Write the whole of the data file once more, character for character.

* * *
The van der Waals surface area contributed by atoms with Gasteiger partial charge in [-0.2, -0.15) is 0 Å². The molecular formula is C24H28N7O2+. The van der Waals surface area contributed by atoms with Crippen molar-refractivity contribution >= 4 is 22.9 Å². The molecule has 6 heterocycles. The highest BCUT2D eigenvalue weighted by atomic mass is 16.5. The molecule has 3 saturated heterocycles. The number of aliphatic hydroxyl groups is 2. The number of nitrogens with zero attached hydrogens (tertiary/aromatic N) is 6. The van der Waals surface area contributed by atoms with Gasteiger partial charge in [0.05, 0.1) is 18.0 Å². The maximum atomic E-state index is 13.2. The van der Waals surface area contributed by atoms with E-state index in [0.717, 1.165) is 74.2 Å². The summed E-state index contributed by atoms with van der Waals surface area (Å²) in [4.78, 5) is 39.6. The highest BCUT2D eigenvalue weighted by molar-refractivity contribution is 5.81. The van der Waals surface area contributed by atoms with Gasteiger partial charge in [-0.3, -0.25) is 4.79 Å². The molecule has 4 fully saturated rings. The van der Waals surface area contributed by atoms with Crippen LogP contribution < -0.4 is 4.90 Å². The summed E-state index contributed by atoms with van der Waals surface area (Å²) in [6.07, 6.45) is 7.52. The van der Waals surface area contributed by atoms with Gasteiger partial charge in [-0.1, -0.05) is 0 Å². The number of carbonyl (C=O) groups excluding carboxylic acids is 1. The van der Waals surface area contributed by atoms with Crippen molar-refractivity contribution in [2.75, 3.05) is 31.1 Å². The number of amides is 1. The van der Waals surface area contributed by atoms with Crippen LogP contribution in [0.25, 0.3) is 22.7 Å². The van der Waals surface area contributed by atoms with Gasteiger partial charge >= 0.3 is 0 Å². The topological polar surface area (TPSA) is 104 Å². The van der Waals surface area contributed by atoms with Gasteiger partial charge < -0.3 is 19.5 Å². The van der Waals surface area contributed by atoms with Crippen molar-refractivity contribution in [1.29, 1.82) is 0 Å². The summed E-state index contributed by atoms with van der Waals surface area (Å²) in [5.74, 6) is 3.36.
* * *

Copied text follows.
The van der Waals surface area contributed by atoms with Gasteiger partial charge in [-0.2, -0.15) is 0 Å². The molecular formula is C24H28N7O2+. The van der Waals surface area contributed by atoms with Crippen molar-refractivity contribution >= 4 is 22.9 Å². The molecule has 6 heterocycles. The highest BCUT2D eigenvalue weighted by atomic mass is 16.5. The molecule has 3 saturated heterocycles. The number of aliphatic hydroxyl groups is 2. The number of nitrogens with zero attached hydrogens (tertiary/aromatic N) is 6. The van der Waals surface area contributed by atoms with Gasteiger partial charge in [0.05, 0.1) is 18.0 Å². The maximum atomic E-state index is 13.2. The van der Waals surface area contributed by atoms with E-state index in [0.717, 1.165) is 74.2 Å². The summed E-state index contributed by atoms with van der Waals surface area (Å²) in [4.78, 5) is 39.6. The highest BCUT2D eigenvalue weighted by molar-refractivity contribution is 5.81. The van der Waals surface area contributed by atoms with Gasteiger partial charge in [-0.3, -0.25) is 4.79 Å². The molecule has 4 fully saturated rings. The van der Waals surface area contributed by atoms with Crippen LogP contribution < -0.4 is 4.90 Å². The summed E-state index contributed by atoms with van der Waals surface area (Å²) in [6.07, 6.45) is 7.52. The van der Waals surface area contributed by atoms with Gasteiger partial charge in [-0.1, -0.05) is 0 Å². The number of carbonyl (C=O) groups excluding carboxylic acids is 1. The van der Waals surface area contributed by atoms with Crippen molar-refractivity contribution in [2.75, 3.05) is 31.1 Å². The number of amides is 1. The van der Waals surface area contributed by atoms with Crippen LogP contribution in [0.25, 0.3) is 22.7 Å². The van der Waals surface area contributed by atoms with Gasteiger partial charge >= 0.3 is 0 Å². The topological polar surface area (TPSA) is 104 Å². The van der Waals surface area contributed by atoms with Gasteiger partial charge < -0.3 is 19.5 Å². The van der Waals surface area contributed by atoms with Crippen molar-refractivity contribution in [1.29, 1.82) is 0 Å². The summed E-state index contributed by atoms with van der Waals surface area (Å²) in [5.74, 6) is 3.36.